Microsoft is tightening Windows Package Manager (winget) submission rules
Microsoft released the final version of Windows Package Manager just recently. The open source program introduces package management on Windows devices. It can be used to install, update or uninstall software programs using the provided command line interface, PowerShell scripts, or third-party graphical user interface helpers.
One of the interesting features of the program is that it can be used to update the majority of installed programs on Windows at once, even if the some or even all of the applications have not been installed using the Windows Package Manager.
The default repository of the package manager is a community repository that is managed and maintained on GitHub. The submission process was automated up until now, which meant that anyone could push new programs or program versions to the repository. The process turned out to be very problematic for the quality of the repository.
The developers put automated safeguards in place but no checks for duplicates, erroneous submissions, submissions with false information, or even the submission of problematic programs. One of the main issues that the developers observed was that duplicates were submitted, and that these duplicates would often lack proper metadata information, would be program versions that were not the latest, or would have unofficial download paths. Many of the issues were discussed in the comments section here on the site when version 1.0 of the package manager was released.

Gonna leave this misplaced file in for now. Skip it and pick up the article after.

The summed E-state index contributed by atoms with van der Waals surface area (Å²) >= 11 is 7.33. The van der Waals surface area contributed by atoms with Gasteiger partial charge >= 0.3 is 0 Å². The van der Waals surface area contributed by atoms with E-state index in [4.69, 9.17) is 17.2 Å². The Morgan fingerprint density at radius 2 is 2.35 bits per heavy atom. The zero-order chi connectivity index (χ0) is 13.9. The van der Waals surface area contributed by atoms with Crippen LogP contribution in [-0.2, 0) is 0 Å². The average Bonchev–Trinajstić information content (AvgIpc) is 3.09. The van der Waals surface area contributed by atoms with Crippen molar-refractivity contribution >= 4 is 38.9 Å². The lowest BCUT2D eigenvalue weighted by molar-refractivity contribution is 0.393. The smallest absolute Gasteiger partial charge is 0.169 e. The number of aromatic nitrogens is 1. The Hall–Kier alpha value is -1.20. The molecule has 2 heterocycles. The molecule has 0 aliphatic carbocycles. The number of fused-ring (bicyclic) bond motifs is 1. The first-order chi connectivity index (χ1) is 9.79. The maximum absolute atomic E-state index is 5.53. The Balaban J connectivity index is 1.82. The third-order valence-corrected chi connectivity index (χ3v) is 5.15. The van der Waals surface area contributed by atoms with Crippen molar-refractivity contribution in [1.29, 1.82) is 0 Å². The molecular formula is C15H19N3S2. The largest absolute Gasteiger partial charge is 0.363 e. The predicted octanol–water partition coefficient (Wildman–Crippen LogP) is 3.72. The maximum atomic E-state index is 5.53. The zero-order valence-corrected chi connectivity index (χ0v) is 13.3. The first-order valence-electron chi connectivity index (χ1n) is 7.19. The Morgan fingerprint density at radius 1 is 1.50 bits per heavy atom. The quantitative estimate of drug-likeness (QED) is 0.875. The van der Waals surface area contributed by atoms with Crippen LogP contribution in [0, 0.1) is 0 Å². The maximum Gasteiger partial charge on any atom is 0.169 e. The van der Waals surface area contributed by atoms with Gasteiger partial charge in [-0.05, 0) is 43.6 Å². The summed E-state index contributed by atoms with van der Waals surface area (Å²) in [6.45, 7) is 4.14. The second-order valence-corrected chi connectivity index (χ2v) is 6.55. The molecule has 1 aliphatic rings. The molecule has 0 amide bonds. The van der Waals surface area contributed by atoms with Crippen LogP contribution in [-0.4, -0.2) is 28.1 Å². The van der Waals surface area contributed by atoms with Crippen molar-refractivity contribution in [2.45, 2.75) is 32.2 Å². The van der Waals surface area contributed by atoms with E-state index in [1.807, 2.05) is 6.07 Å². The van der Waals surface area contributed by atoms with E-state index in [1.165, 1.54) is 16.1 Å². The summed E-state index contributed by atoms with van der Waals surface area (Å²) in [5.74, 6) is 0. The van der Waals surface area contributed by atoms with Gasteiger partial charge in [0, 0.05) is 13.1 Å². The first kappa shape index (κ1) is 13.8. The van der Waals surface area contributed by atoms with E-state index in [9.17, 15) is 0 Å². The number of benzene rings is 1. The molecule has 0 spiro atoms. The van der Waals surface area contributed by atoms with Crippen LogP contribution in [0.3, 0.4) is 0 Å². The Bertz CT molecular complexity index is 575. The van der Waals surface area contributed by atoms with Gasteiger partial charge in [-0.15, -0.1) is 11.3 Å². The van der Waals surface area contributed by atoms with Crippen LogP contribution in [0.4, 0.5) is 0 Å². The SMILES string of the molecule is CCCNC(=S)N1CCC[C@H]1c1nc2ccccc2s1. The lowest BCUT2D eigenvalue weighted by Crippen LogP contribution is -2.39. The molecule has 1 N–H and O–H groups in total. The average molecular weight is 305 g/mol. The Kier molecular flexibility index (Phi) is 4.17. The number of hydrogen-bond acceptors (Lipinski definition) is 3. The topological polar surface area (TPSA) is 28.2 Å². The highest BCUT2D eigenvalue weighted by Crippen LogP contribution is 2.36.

The development team made the decision to stop the automatic submission process in favor of a manual review process to "reduce the number of duplicate submissions, and manifests with sub-optimal metadata". Community moderators should assist the team in the review process, and criteria for becoming a moderator are currently being discussed on the project's GitHub repository. Suggestions include selecting moderators who have contributed to the repository and helped others with their contributions.
Another idea is to get publishers involved to improve the verification process and speed up the submission process of new or updated packages.
If you want to be in full control of submissions, you need to review them manually. Microsoft recognized this and decided to switch from automated to manual submissions. That's a good thing, even though it may mean that it may take longer before new submissions or changes find their way into the repository.
Now You: have you used the Package Manager before? What is your take on the development?Advertisement